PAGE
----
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"The Zero Hour"
Sounds & Pictures

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Iva Toguri's
"Orphan Ann" ("Tokyo Rose")
Broadcasts on "The Zero Hour"

The Zero Hour 08.14.44
August 14, 1944

This is the best known of her broadcasts, having less reception interference and more availability than any other known recordings of "The Zero Hour".

The Zero Hour 08.15.44
August 15, 1944

This broadcast suffered more broadcast interference and media damage than other broadcasts of this period, but though not completely remastered, it has instead been specially enhanced digitally for optimum volume and RealAudio playback.

The Zero Hour 08.16.44
August 16, 1944

This broadcast was lost in the maze of entries on the shelves of the National Archives until I chanced on it. It's the best example known of her actively and often exhuberantly sabotaging her broadcasts (perhaps that's why it was so hard to find?). One of her best, though the original was in terrible condition. This soundfile was made from a partially restored version of my fully remastered broadcast - a good third of it was nearly inaudible in the original, while most of the rest was quite overmodulated. It's an extremely topical historical artifact - it handles the Battle of Saipan during some of the worst of the fighting with a skit that Iva makes into one of her most memorable sabotages.

The Zero Hour 10.20.44
September 10, 1944

This broadcast was made possible through a copy provided by Dafydd Dyar of the Sayonara, "Tokyo Rose" -- Hello Again, "Orphan Ann" Page. The original suffered from much groove deterioration, though largely unscratched, and recorded using high quality equipment, making it one of the best available recordings of a "Zero Hour" broadcast. Reception too is better than average.

The Zero Hour 06.15.45
June 15, 1945

Though the source media was nearly all inaudible, this broadcast too has been brought back to life after having been digitally enhanced for optimum volume and RealAudio playback. It is the first broadcast recording available of "The Zero Hour" after Radio Tokyo was reduced back to broadcasting on two rather than three shortwave bands. It is also representative of the show's format during this period, which has adopted a more plaintive tone and overt propaganda message. Iva, however, continues to keep her honor without stain - this is the first recording available of her broadcasting after having been forced from her virtual asylum at Sophia University Church College.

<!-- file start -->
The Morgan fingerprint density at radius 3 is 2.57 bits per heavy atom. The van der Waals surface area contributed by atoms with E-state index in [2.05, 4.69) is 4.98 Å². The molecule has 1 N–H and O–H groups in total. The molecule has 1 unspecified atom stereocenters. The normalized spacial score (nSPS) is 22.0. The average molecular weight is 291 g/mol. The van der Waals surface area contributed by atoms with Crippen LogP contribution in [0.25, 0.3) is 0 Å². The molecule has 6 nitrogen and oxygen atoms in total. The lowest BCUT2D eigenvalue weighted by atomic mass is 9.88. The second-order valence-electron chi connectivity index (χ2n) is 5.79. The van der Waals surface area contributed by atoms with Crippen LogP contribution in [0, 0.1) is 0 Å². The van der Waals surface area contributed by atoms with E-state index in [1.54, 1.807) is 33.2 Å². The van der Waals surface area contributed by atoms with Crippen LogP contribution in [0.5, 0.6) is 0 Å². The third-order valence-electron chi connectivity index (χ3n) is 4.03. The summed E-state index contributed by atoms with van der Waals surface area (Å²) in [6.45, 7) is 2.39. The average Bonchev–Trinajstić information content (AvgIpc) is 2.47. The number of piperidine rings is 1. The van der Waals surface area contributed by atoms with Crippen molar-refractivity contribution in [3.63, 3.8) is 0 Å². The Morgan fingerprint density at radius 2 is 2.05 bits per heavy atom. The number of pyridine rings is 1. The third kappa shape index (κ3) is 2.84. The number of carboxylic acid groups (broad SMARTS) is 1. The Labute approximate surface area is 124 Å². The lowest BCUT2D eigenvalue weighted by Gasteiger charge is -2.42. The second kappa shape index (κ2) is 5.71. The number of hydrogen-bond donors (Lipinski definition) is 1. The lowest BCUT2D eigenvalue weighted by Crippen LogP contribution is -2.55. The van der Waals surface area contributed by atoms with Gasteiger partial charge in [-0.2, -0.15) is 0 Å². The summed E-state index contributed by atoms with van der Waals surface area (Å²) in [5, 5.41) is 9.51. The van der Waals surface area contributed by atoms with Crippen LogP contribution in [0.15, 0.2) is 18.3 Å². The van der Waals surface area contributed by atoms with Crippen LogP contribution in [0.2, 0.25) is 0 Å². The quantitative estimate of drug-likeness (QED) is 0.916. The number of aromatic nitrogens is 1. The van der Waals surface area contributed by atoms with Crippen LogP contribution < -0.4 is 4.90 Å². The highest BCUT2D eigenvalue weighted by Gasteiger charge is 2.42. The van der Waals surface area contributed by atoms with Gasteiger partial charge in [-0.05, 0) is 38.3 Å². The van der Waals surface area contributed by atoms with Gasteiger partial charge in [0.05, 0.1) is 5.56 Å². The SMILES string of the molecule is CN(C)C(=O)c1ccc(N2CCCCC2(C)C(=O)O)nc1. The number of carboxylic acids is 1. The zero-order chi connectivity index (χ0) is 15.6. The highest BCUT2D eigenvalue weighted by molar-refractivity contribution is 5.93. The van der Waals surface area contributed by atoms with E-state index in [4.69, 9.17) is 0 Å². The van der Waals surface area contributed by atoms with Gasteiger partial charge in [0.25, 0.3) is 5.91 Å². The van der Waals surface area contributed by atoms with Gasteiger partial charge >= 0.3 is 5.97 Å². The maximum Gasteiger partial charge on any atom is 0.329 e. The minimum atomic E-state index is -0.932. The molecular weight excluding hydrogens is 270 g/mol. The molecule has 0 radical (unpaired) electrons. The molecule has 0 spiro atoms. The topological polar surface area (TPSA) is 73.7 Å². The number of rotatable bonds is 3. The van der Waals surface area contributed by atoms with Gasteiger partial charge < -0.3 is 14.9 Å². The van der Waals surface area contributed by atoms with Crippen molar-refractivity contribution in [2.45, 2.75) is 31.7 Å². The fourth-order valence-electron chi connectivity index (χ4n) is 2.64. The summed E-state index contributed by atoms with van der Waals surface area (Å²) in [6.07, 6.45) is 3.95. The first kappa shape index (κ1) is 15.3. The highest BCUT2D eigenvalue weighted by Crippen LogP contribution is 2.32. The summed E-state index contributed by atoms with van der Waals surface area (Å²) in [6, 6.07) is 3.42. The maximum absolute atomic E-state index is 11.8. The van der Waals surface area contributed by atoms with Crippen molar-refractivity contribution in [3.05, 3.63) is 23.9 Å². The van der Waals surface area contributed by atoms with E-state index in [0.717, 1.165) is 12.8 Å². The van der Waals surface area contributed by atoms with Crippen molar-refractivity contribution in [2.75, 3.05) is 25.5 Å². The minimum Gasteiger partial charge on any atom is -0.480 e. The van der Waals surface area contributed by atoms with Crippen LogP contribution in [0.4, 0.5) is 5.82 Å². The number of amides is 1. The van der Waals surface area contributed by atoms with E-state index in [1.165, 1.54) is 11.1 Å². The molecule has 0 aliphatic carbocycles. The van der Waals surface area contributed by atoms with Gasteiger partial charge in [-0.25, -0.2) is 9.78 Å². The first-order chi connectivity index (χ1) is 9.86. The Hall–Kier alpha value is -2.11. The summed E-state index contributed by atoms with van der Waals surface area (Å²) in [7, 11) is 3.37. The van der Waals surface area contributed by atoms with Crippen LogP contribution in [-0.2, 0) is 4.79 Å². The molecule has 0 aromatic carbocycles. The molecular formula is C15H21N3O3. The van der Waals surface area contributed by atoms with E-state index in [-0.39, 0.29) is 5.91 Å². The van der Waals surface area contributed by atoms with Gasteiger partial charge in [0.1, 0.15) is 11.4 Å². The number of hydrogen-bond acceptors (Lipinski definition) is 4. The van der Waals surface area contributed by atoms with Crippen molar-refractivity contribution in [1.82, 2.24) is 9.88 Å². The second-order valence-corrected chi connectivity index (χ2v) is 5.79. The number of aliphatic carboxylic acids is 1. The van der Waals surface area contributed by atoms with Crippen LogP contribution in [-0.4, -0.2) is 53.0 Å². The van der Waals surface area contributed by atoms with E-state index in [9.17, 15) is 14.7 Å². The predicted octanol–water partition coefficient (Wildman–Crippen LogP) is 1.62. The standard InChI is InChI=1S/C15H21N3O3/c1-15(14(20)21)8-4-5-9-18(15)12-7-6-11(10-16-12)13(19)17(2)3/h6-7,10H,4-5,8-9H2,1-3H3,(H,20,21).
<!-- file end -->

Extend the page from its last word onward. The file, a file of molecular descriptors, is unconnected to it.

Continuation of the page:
The Zero Hour 08.09.45
August 9, 1945

Broadcast three days after the dropping of the first atomic bomb on Hiroshima, and on the very same day as the Nagasaki atomic bombing, this "Zero Hour" broadcast tries & clearly fails to put a cheerful face on the show. There is even mention of the atomic bomb during a comic skit with P.O.W. "Joe" that attempts to make light of it, and may in fact be the first recorded mention of the Bomb on Radio Tokyo. The show is even more plaintive than that of June 15th, and sounds both rushed and threadbare. Iva, on the other hand, sounds far less strained than her fellow broadcasters - she knew that the end of the war was near & that her boys were going to win it. Her segue to a Kaye Keyser medley of songs about mothers and fathers is noteworthy - Iva's mother passed away en route to an American Internment Camp while Iva was stuck in Japan, which Iva learned of from a monitored American broadcast. Listen to her voice during this segue. Digitally enhanced for optimum volume and RealAudio playback from what may be the worst deteriorated of available "Zero Hour" recordings.

The Zero Hour 08.11.45
August 11, 1945

When peace is mere days away, one can afford to be flippant, and Iva is, as she "oils 'The Wheels of Industry' for just a few more minutes". There is nonetheless a strange mix of tension and exhaustion apparent throughout the broadcast. There are eerie moments such as when the M. C. kids P.O.W. "Joe" about not having to fire him again soon - during the closing days of the war, the execution of the Allied P.O.W. broadcasters appeared imminent. Cheek is still present too, especially during news commentary on "the new type bomb". This is the last known recording of "Orphan Ann" on "The Zero Hour", and one of the last "Zero Hour" broadcasts. Digitally enhanced for optimum volume and RealAudio playback from one of the least deteriorated of available "Zero Hour" recordings.

Wavs from "The Zero Hour"

Listening to 'The Zero Hour' The beginning of "The Zero Hour" on August 14, 1944.

Listening to 'The Zero Hour' A segue from Tokyo Rose to "Syncopated Music".


Listening to 'The Zero Hour' Pacific_G.I._listens_to_radio.jpg

Listening to 'The Zero Hour' Pacific_GI's_listen_to_radio_1.jpg

Listening to 'The Zero Hour' Pacific_GI's_listen_to_radio_2.jpg

Listening to 'The Zero Hour' Pacific_GI's_listen_to_radio_3.jpg

All sounds and pictures digitized by and (C) (P) 1996-1998 J. C. Kaelin, Jr.. This page and all its compiled content also © 1997-1998 J. C. Kaelin, Jr.. No use on or off of the Internet permitted without the express written permission of J. C. Kaelin, Jr..

© 1996-2014, J. C. Kaelin, Jr.. All Rights Reserved.

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